SPOILER ALERT: And then there is the post-credits teaser trailer for The Avengers next summer. Starting with Steve Rogers training in a boxing gym and knocking the punching bag off the ceiling, it continues on with brief glimpses of Loki in the S.H.I.E.L.D. HQ and other heroes like Thor, Iron Man and Hawkeye (played by Jeremy Renner, and it would seem he now gets a purple-tinted suit to wear as well) all out in action, with the tagline Some Assembly Required appearing in between the clips. Needless to say, if you’re even a fraction of the geek that I am, you’re bound to be excited about this first glimpse of one of the biggest films of next year.

Essentially, Captain America: The First Avenger does a brilliant job of bringing the final piece of The Avengers puzzle into play, and was surprisingly more interesting as a film for all its set pieces and script writing than Thor turned out to be, and manages to avoid turning the patriotism dial into overload too. Captain America: The First Avenger gets 9 out of 10 for bringing everything in the Marvel Universe together and getting me appropriately excited for The Avengers.

Thor (May Contain Spoilers)

Since the ending clip from Iron Man 2, I’ve been massively anticipating the release of this film, not only as adaptation of one of Marvel Comics’ big-time superheroes but also as a pre-cursor to The Avengers coming out next year.

Taking place over two different worlds, Thor sees the Norse God of Thunder (Chris Hemsworth) battle his way across both his homeland of Asgard against the Frost Giants, and then across Earth against a seemingly unstoppable force from Asgard, The Destroyer. Being the next in line for the throne of Asgard, Thor becomes cocky and disobedient and leads a fight against the Frost Giants. For his arrogance, his father Odin (Anthony Hopkins) banishes him to Earth and takes back the source of his power – his hammer Mjolnir. Stranded on Earth, Thor meets physicist Jane Foster (Natalie Portman), who takes him in. Back in Asgard Thor’s brother Loki (Tom Hiddleston) has taken over the throne and plans to destroy other worlds, along with his older brother. Thor must learn what it takes to be a hero in order to stop Loki turning The Destroyer on Earth and everything he has grown to love.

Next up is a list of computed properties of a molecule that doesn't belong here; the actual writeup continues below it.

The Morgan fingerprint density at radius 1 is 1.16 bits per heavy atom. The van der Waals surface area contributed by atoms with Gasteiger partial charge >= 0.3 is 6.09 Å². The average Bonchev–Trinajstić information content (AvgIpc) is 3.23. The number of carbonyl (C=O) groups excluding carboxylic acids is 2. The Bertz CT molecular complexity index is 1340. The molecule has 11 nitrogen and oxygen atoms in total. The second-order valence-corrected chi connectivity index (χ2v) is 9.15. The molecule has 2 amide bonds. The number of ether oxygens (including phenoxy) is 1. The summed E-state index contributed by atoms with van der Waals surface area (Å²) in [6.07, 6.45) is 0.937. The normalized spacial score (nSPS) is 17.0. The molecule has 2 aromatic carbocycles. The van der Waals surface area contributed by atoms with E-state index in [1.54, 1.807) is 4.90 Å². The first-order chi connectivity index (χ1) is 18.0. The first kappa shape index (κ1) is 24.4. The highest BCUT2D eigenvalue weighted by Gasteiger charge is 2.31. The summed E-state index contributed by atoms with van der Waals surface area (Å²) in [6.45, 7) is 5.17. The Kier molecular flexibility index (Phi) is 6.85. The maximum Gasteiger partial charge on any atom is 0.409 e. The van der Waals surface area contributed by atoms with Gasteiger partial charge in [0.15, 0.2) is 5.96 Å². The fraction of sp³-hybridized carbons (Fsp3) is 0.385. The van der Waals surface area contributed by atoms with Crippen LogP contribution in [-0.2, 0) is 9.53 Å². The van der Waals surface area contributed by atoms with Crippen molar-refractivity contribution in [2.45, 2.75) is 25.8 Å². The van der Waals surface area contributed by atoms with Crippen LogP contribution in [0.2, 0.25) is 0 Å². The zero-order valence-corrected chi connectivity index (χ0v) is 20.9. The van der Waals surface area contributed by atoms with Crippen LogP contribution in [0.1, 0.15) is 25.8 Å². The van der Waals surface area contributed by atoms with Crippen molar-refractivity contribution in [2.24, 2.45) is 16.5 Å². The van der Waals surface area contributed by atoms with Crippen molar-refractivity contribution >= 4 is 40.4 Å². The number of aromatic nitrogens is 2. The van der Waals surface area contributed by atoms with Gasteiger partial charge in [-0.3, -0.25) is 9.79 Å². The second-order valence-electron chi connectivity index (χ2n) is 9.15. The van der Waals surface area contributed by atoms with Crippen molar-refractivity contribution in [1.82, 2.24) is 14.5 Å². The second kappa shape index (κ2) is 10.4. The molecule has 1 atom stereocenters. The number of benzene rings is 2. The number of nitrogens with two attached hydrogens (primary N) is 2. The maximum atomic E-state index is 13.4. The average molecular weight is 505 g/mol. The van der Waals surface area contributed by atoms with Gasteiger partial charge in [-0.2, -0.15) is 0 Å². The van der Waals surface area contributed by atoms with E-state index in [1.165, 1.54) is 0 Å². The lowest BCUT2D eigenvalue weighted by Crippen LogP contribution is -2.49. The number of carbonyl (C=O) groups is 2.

When I was a younger, I loved reading about all the different Norse gods and their stories, and that’s partly why I was so excited for Thor coming out rather than Captain America later this year. The great part about this, from a story perspective, is that there’s no need for an “origin” story. He doesn’t become Thor; he just is Thor right from the start thus taking out the whole background story element. The CGI landscape for Asgard is just as huge and intricate as you would expect it to be, which adds a lot to the general visuals of the film. Also, it means the iconic Asgardian armour and helmets they wear don’t seem out of place at all, which was at one point a worry for the producers as they almost dropped the idea in favour of other costumes. As a flipside to this, it’s probably a good thing that not once is “thou art”, “havat thee” or “verily” used, as that would probably be too much for audiences to take seriously!

Obviously, there have to be certain differences from the source material – the Frost Giants for one are done pretty differently as they are normally pictured to be towering mountains of giants, but in Thor they’re more like a tribe of huge, tattooed warriors with control over ice. Both concepts work equally well for their medium, so one doesn’t really seem better than the other. One part Thor could have done without is the flashback to Odin putting the block on Mjolnir as it seemed like a useless point to reinforce by the end of the film, but having a not-so-Hollywood ending made up for it.

Kat Denning’s intern character was obviously put in to represent the young, hipster generation and probably should have grated on me more, but since I actually like Kat Dennings I found it hard to dislike her in Thor that much. Also, as many might agree, had no problems with Jeremy Renner making his first appearance as Hawkeye in the middle, even though he didn’t actually do very much. And yes, as with all Marvel films, there is a bit at the end worth staying for which ties in nicely to Captain America and perhaps even The Avengers.

Thor gets 8 out of 10 for being an epic action film with amazing landscapes and fantasy worlds, and even though it didn’t quite have the same initial impact Iron Man did, it definitely lived up to all my expectations.